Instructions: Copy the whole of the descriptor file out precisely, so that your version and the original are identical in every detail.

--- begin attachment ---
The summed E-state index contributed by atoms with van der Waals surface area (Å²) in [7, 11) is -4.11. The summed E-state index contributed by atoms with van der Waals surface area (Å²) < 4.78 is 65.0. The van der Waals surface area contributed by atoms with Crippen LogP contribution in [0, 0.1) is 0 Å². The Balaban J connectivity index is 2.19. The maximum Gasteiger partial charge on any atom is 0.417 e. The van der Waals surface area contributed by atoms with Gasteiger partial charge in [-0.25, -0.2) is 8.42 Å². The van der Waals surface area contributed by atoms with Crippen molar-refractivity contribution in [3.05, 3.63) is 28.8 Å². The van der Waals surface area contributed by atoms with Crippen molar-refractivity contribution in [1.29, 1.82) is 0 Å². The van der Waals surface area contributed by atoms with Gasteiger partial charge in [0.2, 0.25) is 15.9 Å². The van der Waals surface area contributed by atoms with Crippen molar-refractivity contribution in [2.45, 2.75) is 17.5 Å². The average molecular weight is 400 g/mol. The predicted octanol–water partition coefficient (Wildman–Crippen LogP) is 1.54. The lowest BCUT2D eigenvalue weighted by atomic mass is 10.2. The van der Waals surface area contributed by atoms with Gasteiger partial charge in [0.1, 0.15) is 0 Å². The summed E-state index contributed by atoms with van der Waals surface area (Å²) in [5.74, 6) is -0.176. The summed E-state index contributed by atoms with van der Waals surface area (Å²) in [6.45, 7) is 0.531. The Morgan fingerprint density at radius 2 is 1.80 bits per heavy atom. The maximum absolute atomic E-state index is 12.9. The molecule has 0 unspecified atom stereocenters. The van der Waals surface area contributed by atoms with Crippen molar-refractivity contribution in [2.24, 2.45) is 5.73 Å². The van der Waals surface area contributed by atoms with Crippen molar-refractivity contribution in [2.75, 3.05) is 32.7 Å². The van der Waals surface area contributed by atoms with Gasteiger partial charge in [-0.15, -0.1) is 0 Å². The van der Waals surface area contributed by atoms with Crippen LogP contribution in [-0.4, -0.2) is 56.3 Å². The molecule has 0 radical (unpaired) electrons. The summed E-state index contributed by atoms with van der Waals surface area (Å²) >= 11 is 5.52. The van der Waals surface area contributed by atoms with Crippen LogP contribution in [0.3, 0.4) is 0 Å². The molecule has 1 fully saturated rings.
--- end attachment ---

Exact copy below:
The summed E-state index contributed by atoms with van der Waals surface area (Å²) in [7, 11) is -4.11. The summed E-state index contributed by atoms with van der Waals surface area (Å²) < 4.78 is 65.0. The van der Waals surface area contributed by atoms with Crippen LogP contribution in [0, 0.1) is 0 Å². The Balaban J connectivity index is 2.19. The maximum Gasteiger partial charge on any atom is 0.417 e. The van der Waals surface area contributed by atoms with Gasteiger partial charge in [-0.25, -0.2) is 8.42 Å². The van der Waals surface area contributed by atoms with Crippen molar-refractivity contribution in [3.05, 3.63) is 28.8 Å². The van der Waals surface area contributed by atoms with Crippen molar-refractivity contribution in [1.29, 1.82) is 0 Å². The van der Waals surface area contributed by atoms with Gasteiger partial charge in [0.2, 0.25) is 15.9 Å². The van der Waals surface area contributed by atoms with Crippen molar-refractivity contribution in [2.45, 2.75) is 17.5 Å². The average molecular weight is 400 g/mol. The predicted octanol–water partition coefficient (Wildman–Crippen LogP) is 1.54. The lowest BCUT2D eigenvalue weighted by atomic mass is 10.2. The van der Waals surface area contributed by atoms with Gasteiger partial charge in [0.1, 0.15) is 0 Å². The summed E-state index contributed by atoms with van der Waals surface area (Å²) in [5.74, 6) is -0.176. The summed E-state index contributed by atoms with van der Waals surface area (Å²) in [6.45, 7) is 0.531. The Morgan fingerprint density at radius 2 is 1.80 bits per heavy atom. The maximum absolute atomic E-state index is 12.9. The molecule has 0 unspecified atom stereocenters. The van der Waals surface area contributed by atoms with Crippen molar-refractivity contribution in [2.24, 2.45) is 5.73 Å². The van der Waals surface area contributed by atoms with Crippen molar-refractivity contribution in [2.75, 3.05) is 32.7 Å². The van der Waals surface area contributed by atoms with Gasteiger partial charge in [-0.15, -0.1) is 0 Å². The van der Waals surface area contributed by atoms with Crippen LogP contribution in [-0.4, -0.2) is 56.3 Å². The molecule has 0 radical (unpaired) electrons. The summed E-state index contributed by atoms with van der Waals surface area (Å²) >= 11 is 5.52. The van der Waals surface area contributed by atoms with Crippen LogP contribution in [0.3, 0.4) is 0 Å². The molecule has 1 fully saturated rings.